- I also think it’s important to engage with, push back on, and challenge this stuff. Especially for someone like myself, who has the energy and the privilege (and thus the patience) to be able to slug it out with these people, on some level I think that’s important. (Or, I don’t know. Is it? I go back and forth on this one more often these days, but I just don’t know what other choice there is besides *someone* speaking to these people and trying to work something out.)
Anyway, clearly, 1 and 2 there can’t be going on in the same place. And that’s kinda the issue I’ve been having for… well, years. Around 10 years, honestly.
With the impending release of Gem Wizards Tactics, I’m expecting (hopefully!) an influx of at least some new players and community members. Something that would happen sometimes before was, a person would come to the Discord and pop around through the channels, and in our #politics channel they would see a huge, somewhat nasty fight, often on extremely contentious issues, (like the recent awful JK Rowling stuff was one example). On the one hand, I feel like, those fights have to get fought, right? But at the same time, no progress is ever made. A chatroom has got to be the worst format for that kind of conversation.
For years, some have told me that the #politics chatroom was a problem. They told me that it was a problem for my business, some told me that it made them uncomfortable, some left the server over it, and we even created a “BannedFromPolitics” role that would keep users who wanted nothing to do with the chatroom from being able to read it.
And also, Gem Wizards Tactics has a button on its title screen that takes you to the discord. Do I really want someone who just wanted to play a cute Advance Wars-like game to plop into my Discord and immediately be confronted with some guy attacking affirmative action?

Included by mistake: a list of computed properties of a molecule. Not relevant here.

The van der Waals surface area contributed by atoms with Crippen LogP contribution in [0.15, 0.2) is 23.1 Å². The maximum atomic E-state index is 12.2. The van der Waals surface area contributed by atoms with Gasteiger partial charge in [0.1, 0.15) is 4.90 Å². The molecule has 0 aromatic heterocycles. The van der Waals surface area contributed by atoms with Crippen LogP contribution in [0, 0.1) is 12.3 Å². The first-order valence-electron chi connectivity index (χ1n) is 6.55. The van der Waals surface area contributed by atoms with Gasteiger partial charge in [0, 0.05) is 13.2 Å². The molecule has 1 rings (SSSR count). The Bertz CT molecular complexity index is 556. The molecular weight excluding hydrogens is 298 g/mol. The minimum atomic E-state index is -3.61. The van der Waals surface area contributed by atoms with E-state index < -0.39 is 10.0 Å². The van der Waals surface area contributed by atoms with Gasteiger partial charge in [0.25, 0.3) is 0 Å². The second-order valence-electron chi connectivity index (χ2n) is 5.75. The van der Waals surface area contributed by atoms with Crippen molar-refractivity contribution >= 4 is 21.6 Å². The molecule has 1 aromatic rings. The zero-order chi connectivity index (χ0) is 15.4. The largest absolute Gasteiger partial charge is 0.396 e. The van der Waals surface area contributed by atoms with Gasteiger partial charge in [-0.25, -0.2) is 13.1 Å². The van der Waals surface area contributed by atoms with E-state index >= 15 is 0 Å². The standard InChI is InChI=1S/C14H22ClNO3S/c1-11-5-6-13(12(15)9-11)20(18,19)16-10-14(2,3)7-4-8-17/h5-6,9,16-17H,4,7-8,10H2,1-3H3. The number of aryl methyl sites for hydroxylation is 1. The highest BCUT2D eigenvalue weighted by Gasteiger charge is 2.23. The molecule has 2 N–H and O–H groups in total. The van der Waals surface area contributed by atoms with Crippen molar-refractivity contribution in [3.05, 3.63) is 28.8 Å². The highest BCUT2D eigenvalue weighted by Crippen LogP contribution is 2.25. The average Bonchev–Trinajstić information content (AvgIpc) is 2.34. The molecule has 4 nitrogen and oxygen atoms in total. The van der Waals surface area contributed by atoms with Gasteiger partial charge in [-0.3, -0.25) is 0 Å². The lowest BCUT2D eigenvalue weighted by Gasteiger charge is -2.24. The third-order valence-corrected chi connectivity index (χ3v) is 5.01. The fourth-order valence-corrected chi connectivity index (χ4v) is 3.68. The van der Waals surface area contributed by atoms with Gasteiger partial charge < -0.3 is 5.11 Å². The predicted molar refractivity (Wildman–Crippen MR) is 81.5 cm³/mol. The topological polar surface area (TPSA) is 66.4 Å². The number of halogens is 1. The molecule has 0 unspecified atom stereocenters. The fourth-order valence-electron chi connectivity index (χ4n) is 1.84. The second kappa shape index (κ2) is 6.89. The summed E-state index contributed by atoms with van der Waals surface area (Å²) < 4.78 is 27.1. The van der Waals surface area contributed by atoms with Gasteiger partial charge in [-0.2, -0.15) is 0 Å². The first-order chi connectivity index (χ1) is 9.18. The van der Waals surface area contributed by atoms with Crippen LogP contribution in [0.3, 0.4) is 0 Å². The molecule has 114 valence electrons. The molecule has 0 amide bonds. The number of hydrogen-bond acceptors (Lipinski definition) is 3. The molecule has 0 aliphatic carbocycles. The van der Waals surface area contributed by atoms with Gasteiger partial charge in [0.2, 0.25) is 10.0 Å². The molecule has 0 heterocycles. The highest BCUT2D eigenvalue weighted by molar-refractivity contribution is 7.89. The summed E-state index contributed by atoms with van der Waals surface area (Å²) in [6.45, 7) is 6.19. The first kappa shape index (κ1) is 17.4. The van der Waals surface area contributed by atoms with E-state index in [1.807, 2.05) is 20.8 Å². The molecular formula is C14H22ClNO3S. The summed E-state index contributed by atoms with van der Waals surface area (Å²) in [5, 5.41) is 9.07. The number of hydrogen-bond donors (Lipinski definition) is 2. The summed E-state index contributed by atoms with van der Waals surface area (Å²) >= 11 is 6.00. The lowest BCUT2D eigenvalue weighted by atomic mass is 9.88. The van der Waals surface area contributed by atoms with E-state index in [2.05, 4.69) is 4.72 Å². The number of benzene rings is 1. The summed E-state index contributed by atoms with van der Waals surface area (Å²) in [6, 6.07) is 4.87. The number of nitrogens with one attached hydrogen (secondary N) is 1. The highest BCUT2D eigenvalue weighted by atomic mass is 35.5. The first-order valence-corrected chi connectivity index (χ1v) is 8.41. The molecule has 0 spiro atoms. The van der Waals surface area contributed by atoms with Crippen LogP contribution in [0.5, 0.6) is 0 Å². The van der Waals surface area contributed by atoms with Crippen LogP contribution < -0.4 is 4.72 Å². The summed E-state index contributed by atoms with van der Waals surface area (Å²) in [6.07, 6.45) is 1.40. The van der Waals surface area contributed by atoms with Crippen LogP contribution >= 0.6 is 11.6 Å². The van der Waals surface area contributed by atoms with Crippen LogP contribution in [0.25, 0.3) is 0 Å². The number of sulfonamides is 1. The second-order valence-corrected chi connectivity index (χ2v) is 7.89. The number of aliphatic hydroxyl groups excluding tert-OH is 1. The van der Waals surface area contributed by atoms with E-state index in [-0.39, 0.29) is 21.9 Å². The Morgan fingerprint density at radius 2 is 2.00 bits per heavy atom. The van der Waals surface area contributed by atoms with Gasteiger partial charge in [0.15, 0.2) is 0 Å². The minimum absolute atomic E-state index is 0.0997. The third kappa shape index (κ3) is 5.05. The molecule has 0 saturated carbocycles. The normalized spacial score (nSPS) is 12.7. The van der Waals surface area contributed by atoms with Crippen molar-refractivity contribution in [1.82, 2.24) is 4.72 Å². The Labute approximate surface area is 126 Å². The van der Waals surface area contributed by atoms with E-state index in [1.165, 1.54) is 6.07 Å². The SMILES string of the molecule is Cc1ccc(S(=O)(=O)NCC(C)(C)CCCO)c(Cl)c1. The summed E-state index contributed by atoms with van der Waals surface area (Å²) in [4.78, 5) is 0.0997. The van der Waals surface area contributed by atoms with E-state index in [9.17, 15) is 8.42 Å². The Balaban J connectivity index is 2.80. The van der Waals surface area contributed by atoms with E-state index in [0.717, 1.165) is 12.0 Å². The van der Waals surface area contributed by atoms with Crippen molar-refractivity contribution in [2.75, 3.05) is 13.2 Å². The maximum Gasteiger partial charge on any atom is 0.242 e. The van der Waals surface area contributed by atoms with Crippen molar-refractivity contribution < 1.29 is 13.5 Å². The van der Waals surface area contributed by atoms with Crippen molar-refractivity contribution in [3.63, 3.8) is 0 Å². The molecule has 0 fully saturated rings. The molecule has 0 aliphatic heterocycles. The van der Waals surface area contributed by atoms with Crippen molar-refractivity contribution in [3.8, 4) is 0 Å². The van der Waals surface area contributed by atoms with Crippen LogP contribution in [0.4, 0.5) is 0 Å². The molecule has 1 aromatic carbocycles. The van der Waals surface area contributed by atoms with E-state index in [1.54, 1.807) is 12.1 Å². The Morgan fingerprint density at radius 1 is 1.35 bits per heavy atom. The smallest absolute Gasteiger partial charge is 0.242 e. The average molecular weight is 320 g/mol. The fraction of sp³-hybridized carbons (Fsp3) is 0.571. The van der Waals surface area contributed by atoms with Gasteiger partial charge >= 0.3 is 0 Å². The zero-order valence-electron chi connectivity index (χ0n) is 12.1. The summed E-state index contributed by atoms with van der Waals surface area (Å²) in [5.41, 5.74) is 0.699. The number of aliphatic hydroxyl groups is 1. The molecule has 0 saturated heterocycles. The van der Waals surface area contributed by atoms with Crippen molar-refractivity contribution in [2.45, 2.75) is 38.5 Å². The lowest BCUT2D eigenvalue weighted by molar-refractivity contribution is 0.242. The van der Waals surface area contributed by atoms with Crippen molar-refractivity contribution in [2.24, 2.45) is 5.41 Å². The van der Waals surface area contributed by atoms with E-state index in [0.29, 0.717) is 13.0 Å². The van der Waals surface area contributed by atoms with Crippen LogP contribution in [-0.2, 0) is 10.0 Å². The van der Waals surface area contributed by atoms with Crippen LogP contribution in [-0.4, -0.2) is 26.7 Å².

So, as of today, we’ve deleted the #politics chatroom. Instead, we created a new, separate Discord for people from my community (and wherever) who want to talk about politics. You can access that one here. As to the official KBGames Discord, it isn’t that you’re not allowed to talk about politics there. You can, and to some extent, it’s even encouraged, but with a couple of caveats:
- A guideline is that if a topic is contentious, longer discussions about it should be taken to direct messages or group DMs, or the new politics Discord, and
- Bigotry of all kinds will actively be banned now.
I’m really bad at banning for some reason and it’s a reasonable perspective to have that I’ve let bigots go unchecked too long because I wanted to confront them. But firstly, sunlight isn’t always a disinfectant; sometimes, sunlight makes things grow. And secondly, it’s easy for me to say that they can stay, as someone who isn’t implicated by their garbage rhetoric.
So, I’ve deputized a few mods and they’re aware that going forward, these kinds of things are not to be tolerated.
I really hope that these changes help to make sure that the KBGames Discord and community is both a real place where people can talk about game design, games in general, and all kinds of other stuff, including personal things, and yes, including politics, while also feeling safe from reactionary bigot garbage.
With that said, I also expect that this will continue to be a process. Community management is really tough. I’d love to hear other people’s ideas about how they’re managing their communities and whether they’ve struggled with similar issues.
Thanks for reading.